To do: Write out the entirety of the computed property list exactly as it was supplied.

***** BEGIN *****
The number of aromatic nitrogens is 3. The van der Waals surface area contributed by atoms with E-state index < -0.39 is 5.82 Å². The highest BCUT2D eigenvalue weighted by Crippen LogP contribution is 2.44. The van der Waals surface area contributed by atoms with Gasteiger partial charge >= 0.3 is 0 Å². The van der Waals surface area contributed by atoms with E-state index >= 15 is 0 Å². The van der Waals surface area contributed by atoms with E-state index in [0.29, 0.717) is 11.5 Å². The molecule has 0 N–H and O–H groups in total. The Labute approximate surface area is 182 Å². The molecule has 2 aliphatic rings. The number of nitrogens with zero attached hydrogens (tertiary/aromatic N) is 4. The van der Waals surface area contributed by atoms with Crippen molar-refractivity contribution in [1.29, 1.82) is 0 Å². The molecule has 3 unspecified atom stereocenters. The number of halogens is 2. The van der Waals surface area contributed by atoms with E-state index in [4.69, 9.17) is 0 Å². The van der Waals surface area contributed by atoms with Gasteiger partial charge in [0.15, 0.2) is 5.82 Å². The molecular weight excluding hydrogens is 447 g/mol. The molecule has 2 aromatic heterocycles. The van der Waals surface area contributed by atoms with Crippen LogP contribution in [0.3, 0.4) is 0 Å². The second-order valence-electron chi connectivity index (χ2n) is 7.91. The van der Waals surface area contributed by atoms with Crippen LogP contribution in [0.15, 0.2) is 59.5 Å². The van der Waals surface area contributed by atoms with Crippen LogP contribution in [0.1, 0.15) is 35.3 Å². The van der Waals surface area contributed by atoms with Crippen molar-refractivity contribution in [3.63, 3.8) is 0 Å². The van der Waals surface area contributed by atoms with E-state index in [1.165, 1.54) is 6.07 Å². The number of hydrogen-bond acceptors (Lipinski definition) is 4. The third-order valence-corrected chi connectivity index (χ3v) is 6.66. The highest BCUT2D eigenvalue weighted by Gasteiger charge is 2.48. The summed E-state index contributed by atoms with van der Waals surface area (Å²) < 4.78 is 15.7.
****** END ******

The number of aromatic nitrogens is 3. The van der Waals surface area contributed by atoms with E-state index < -0.39 is 5.82 Å². The highest BCUT2D eigenvalue weighted by Crippen LogP contribution is 2.44. The van der Waals surface area contributed by atoms with Gasteiger partial charge >= 0.3 is 0 Å². The van der Waals surface area contributed by atoms with E-state index >= 15 is 0 Å². The van der Waals surface area contributed by atoms with E-state index in [0.29, 0.717) is 11.5 Å². The molecule has 0 N–H and O–H groups in total. The Labute approximate surface area is 182 Å². The molecule has 2 aliphatic rings. The number of nitrogens with zero attached hydrogens (tertiary/aromatic N) is 4. The van der Waals surface area contributed by atoms with Crippen molar-refractivity contribution in [1.29, 1.82) is 0 Å². The molecule has 3 unspecified atom stereocenters. The number of halogens is 2. The van der Waals surface area contributed by atoms with E-state index in [4.69, 9.17) is 0 Å². The van der Waals surface area contributed by atoms with Gasteiger partial charge in [0.15, 0.2) is 5.82 Å². The molecular weight excluding hydrogens is 447 g/mol. The molecule has 2 aromatic heterocycles. The van der Waals surface area contributed by atoms with Crippen LogP contribution in [0.3, 0.4) is 0 Å². The second-order valence-electron chi connectivity index (χ2n) is 7.91. The van der Waals surface area contributed by atoms with Crippen LogP contribution in [0.15, 0.2) is 59.5 Å². The van der Waals surface area contributed by atoms with Crippen LogP contribution in [0.1, 0.15) is 35.3 Å². The van der Waals surface area contributed by atoms with Crippen molar-refractivity contribution in [3.63, 3.8) is 0 Å². The van der Waals surface area contributed by atoms with E-state index in [1.165, 1.54) is 6.07 Å². The number of hydrogen-bond acceptors (Lipinski definition) is 4. The third-order valence-corrected chi connectivity index (χ3v) is 6.66. The highest BCUT2D eigenvalue weighted by Gasteiger charge is 2.48. The summed E-state index contributed by atoms with van der Waals surface area (Å²) < 4.78 is 15.7.